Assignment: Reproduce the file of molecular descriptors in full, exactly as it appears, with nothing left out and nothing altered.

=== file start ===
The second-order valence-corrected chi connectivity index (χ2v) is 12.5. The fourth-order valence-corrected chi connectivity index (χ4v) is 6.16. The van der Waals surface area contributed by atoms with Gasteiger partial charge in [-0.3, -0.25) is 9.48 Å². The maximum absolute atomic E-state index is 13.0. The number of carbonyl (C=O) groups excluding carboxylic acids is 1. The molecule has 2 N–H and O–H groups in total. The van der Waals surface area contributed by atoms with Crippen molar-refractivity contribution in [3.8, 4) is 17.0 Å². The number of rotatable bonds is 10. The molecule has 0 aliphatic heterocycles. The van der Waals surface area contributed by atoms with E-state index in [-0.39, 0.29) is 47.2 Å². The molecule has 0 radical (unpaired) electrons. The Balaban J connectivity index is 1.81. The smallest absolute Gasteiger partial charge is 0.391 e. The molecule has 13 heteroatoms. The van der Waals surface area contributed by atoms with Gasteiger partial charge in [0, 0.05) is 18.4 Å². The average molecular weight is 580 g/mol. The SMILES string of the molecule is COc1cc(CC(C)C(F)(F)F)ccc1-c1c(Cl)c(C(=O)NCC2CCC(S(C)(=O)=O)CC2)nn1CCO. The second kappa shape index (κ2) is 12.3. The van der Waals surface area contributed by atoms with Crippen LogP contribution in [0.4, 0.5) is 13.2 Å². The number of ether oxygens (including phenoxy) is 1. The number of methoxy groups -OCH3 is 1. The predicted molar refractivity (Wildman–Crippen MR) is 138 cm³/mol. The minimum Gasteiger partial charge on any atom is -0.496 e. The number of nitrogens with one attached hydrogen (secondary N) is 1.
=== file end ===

The second-order valence-corrected chi connectivity index (χ2v) is 12.5. The fourth-order valence-corrected chi connectivity index (χ4v) is 6.16. The van der Waals surface area contributed by atoms with Gasteiger partial charge in [-0.3, -0.25) is 9.48 Å². The maximum absolute atomic E-state index is 13.0. The number of carbonyl (C=O) groups excluding carboxylic acids is 1. The molecule has 2 N–H and O–H groups in total. The van der Waals surface area contributed by atoms with Crippen molar-refractivity contribution in [3.8, 4) is 17.0 Å². The number of rotatable bonds is 10. The molecule has 0 aliphatic heterocycles. The van der Waals surface area contributed by atoms with E-state index in [-0.39, 0.29) is 47.2 Å². The molecule has 0 radical (unpaired) electrons. The Balaban J connectivity index is 1.81. The smallest absolute Gasteiger partial charge is 0.391 e. The molecule has 13 heteroatoms. The van der Waals surface area contributed by atoms with Gasteiger partial charge in [0, 0.05) is 18.4 Å². The average molecular weight is 580 g/mol. The SMILES string of the molecule is COc1cc(CC(C)C(F)(F)F)ccc1-c1c(Cl)c(C(=O)NCC2CCC(S(C)(=O)=O)CC2)nn1CCO. The second kappa shape index (κ2) is 12.3. The van der Waals surface area contributed by atoms with Crippen LogP contribution in [0.4, 0.5) is 13.2 Å². The number of ether oxygens (including phenoxy) is 1. The number of methoxy groups -OCH3 is 1. The predicted molar refractivity (Wildman–Crippen MR) is 138 cm³/mol. The minimum Gasteiger partial charge on any atom is -0.496 e. The number of nitrogens with one attached hydrogen (secondary N) is 1.